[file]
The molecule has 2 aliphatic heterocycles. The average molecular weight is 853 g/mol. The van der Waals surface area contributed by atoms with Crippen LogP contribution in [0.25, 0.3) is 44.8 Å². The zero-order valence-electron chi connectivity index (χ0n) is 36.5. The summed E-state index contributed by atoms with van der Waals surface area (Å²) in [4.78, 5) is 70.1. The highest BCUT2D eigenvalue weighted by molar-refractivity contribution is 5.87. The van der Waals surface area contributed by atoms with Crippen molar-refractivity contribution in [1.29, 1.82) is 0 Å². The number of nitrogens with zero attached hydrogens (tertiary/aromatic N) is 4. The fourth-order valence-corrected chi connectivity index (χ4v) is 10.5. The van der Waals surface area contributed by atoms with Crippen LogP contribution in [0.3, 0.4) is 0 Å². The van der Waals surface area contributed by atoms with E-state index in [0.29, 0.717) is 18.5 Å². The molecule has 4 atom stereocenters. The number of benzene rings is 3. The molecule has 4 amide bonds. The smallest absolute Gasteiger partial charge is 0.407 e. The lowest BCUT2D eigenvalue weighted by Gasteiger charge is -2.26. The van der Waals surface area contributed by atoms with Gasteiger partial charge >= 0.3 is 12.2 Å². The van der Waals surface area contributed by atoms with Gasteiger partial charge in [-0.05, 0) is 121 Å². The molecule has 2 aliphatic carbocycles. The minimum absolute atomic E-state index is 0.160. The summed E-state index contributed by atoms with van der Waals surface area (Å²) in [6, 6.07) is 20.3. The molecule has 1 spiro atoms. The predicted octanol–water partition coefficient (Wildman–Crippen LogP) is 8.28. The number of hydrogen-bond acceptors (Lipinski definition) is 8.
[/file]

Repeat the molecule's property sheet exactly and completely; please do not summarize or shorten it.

The molecule has 2 aliphatic heterocycles. The average molecular weight is 853 g/mol. The van der Waals surface area contributed by atoms with Crippen LogP contribution in [0.25, 0.3) is 44.8 Å². The zero-order valence-electron chi connectivity index (χ0n) is 36.5. The summed E-state index contributed by atoms with van der Waals surface area (Å²) in [4.78, 5) is 70.1. The highest BCUT2D eigenvalue weighted by molar-refractivity contribution is 5.87. The van der Waals surface area contributed by atoms with Crippen molar-refractivity contribution in [1.29, 1.82) is 0 Å². The number of nitrogens with zero attached hydrogens (tertiary/aromatic N) is 4. The fourth-order valence-corrected chi connectivity index (χ4v) is 10.5. The van der Waals surface area contributed by atoms with Crippen LogP contribution in [0.3, 0.4) is 0 Å². The van der Waals surface area contributed by atoms with E-state index in [0.29, 0.717) is 18.5 Å². The molecule has 4 atom stereocenters. The number of benzene rings is 3. The molecule has 4 amide bonds. The smallest absolute Gasteiger partial charge is 0.407 e. The lowest BCUT2D eigenvalue weighted by Gasteiger charge is -2.26. The van der Waals surface area contributed by atoms with Gasteiger partial charge >= 0.3 is 12.2 Å². The van der Waals surface area contributed by atoms with Gasteiger partial charge in [-0.05, 0) is 121 Å². The molecule has 2 aliphatic carbocycles. The minimum absolute atomic E-state index is 0.160. The summed E-state index contributed by atoms with van der Waals surface area (Å²) in [6, 6.07) is 20.3. The molecule has 1 spiro atoms. The predicted octanol–water partition coefficient (Wildman–Crippen LogP) is 8.28. The number of hydrogen-bond acceptors (Lipinski definition) is 8.